We discuss Romney’s war on two fronts here:

In show of solidarity and support. Gov. Huckabee defends Sen. McCain against Romney’s false, unfair, and highly personal attacks—also: how the concerted efforts of the McCain-Huckabee axis gets more for a more minimal investement

Back to Brownstein:

Romney might recognize, from his business school days, the dynamic that has provided him this opportunity. His competitors are trying to maximize their individual prospects by focusing on the states where they believe their chances are best. But the cumulative effect of those decisions is to threaten all of them by leaving nothing between Romney and potentially decisive victories in the first two contests except two underfunded (if charismatic and often compelling) opponents: McCain in New Hampshire and Huckabee in Iowa. It’s “the prisoner’s dilemma” applied to politics.

The result is that Romney now stands at the fulcrum of the Republican race. If Romney loses Iowa — after massively outspending Huckabee — the negative publicity could depress Romney’s support in New Hampshire enough to allow McCain to pass him there, too. Then Romney would be grievously, probably fatally, wounded, and the Republican race wide open.

But Romney, alone among the contenders, still has a window of opportunity to consolidate a commanding advantage by winning both Iowa and New Hampshire. That would likely deny his rivals the financial infusions all of them will need to fully compete through the remaining January states and the avalanche of contests looming on Feb. 5.

We disagree.

We would argue that Romney has so massively and disproportionately over-spent in Iowa, and has gone so viciously negative in both Iowa and New Hampshire, that Romney has denied himself in advance the perception of an unequivocal victory—i.e. a clean win—whether he wins in one or both states. The other campaigns can—and will, and with perfect justification—argue that a more equal contest would have returned different results, that Romney’s viability is only an artifact of his vast personal fortune, and that on those grounds alone Romney, and what Romney represents, must be stopped etc. We discuss these issues here:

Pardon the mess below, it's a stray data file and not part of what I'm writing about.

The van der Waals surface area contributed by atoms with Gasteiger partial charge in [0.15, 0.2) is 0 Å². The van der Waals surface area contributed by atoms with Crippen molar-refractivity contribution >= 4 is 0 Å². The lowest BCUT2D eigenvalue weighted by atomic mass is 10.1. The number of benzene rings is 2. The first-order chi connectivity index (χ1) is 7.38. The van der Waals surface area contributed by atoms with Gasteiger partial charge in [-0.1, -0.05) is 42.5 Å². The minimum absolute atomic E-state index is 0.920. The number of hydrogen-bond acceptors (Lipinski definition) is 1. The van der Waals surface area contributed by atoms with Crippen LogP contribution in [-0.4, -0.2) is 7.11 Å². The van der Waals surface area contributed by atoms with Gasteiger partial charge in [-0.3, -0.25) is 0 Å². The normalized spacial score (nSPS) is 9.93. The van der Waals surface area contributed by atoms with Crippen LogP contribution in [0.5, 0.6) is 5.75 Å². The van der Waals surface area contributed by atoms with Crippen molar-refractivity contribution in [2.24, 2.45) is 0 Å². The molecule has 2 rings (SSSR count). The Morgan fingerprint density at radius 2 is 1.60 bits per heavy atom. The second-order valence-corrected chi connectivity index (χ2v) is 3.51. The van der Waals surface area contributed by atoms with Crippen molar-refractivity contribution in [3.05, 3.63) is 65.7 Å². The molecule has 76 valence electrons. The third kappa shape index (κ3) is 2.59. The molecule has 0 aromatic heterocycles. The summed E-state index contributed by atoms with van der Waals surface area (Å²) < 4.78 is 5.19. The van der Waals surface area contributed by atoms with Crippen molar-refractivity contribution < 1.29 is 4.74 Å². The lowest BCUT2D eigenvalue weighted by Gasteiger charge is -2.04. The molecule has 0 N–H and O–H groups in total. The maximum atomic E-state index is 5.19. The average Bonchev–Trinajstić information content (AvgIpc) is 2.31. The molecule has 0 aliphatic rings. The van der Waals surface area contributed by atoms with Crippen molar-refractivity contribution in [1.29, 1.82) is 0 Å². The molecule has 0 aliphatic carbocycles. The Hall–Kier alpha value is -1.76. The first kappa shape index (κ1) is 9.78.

Romney has so botched his operations in Iowa and New Hampshire that observers now predict e.g. either a contested convention or, in one case, that Michigan will decide the nomination.

Back to Brownstein:

To win the nomination, McCain, Thompson, Giuliani and even Huckabee all probably need someone to beat Romney early on. Only Romney holds his fate in his own hands. That’s no guarantee of success, but candidates always prefer to control their own destiny. Romney is the last Republican who can still plausibly say that he does. … etc.

We shall see. We still predict that Romney loses both Iowa and New Hampshire. We also predict that Romney will continue to campaign until the GOP convention.

yours &c.
dr. g.d.

“BOSTON – As a presidential contender, Mitt Romney has the looks, the money and the campaign machine. He also has something of a candor gap,” writes the estimable Glen Johnson for the Associated Press in an article titled Analysis: Romney and candor

When confronted with questions that might conflict with his message of the day or political record, the Republican candidate has shown a tendency to bob and weave or simply dismiss history. He has done so all year, providing an easy target for his opponents.

“If you aren’t being honest in obtaining the job, can we trust you if you get the job?” Romney rival Mike Huckabee asked on Sunday during an appearance on NBC’s “Meet the Press.”